Who really rules our world?

Feature story - August 19, 2002
As government leaders meet in Johannesburg for the second Earth Summit, we have to ask why they are bothering. If you wanted to make some changes on Sesame Street, wouldn't it make more sense to invite the writers and puppeteers to meet, rather than just the puppets? The real environmental destruction today is done by multinational corporations, which can simply move operations if one government becomes too difficult. What international body oversees them, or sets rules for their behaviour, or holds them accountable when they transgress?

We are selling out our planet´s resources to the highest bidder, it is high time we put some strict conditions on it.

Corporations' shameful practices are being exposed, but it's not just their shoddy accounting practices. Corporate crimes extend to murders, destroying habitats, threatening indigenous cultures, causing disease, contaminating the planet's food supply and even destroying the very air we breathe.

You think this is an exaggeration? Well consider this.

In Bhopal, India more than 8,000 people died in the first three days after 40 tonnes of lethal gas spilled out from Union Carbide's pesticide factory. People woke in their homes to fits of coughing, their lungs filling with fluid. 520,000 people were exposed to poisonous gases. 150,000 victims are chronically ill, and even now one person dies every two days.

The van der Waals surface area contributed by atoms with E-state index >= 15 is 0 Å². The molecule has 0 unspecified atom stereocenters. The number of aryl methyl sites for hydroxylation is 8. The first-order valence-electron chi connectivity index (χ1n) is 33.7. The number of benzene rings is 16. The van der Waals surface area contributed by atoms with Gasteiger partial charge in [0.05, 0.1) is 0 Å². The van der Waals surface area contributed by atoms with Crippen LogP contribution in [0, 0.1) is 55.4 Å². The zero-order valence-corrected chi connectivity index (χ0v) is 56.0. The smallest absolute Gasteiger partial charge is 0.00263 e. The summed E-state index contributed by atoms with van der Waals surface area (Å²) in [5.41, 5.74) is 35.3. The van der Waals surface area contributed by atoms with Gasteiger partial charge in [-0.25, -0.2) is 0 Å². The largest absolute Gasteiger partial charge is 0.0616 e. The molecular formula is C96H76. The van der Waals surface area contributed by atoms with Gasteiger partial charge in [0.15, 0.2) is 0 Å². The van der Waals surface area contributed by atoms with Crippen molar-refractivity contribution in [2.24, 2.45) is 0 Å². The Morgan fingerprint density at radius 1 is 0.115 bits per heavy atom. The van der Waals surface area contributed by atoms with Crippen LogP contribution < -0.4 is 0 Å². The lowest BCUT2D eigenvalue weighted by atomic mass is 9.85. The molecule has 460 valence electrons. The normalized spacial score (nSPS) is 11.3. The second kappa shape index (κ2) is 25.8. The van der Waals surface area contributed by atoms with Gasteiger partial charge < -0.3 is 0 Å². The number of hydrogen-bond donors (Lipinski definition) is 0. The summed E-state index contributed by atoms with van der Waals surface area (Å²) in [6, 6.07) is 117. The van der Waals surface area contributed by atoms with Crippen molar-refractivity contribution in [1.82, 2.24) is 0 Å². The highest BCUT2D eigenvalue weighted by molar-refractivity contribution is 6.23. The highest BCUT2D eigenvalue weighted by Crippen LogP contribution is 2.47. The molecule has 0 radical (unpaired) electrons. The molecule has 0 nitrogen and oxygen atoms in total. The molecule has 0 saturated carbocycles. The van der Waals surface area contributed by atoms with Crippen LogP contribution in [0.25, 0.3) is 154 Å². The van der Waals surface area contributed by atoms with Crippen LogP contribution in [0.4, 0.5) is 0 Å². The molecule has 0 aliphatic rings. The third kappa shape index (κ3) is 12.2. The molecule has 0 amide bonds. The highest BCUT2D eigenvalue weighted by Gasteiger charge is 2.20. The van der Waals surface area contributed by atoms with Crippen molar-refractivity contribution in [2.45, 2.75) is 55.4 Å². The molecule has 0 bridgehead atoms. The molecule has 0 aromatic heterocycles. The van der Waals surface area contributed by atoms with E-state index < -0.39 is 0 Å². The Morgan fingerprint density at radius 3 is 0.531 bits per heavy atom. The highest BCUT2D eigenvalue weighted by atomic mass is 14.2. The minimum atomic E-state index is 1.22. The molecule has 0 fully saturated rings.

And corporations are not only taking advantage of people in the developing world. In the UK, British Nuclear Fuels Ltd. dumped approximately 182 kilograms of plutonium into the Irish sea over the last half century. Lobsters from the Irish sea and the Norwegian coast have tested positive for high levels of radioactive contamination. Would you let your children play in these waters? What about eating the fish?

It is no longer just the conspiracy theorists who believe our world is increasingly ruled and ruined by large multinational corporations.

At the Earth Summit in Rio de Janeiro ten years ago…

world leaders tried to avert the impending clash between globalisation and environmental ethics. Governments emerged with a plan outlining how to solve the planet's problems of environment and development. They agreed to develop national and international laws on liability and compensation for victims of pollution and other environmental damage. But what has happened in the ten years since then?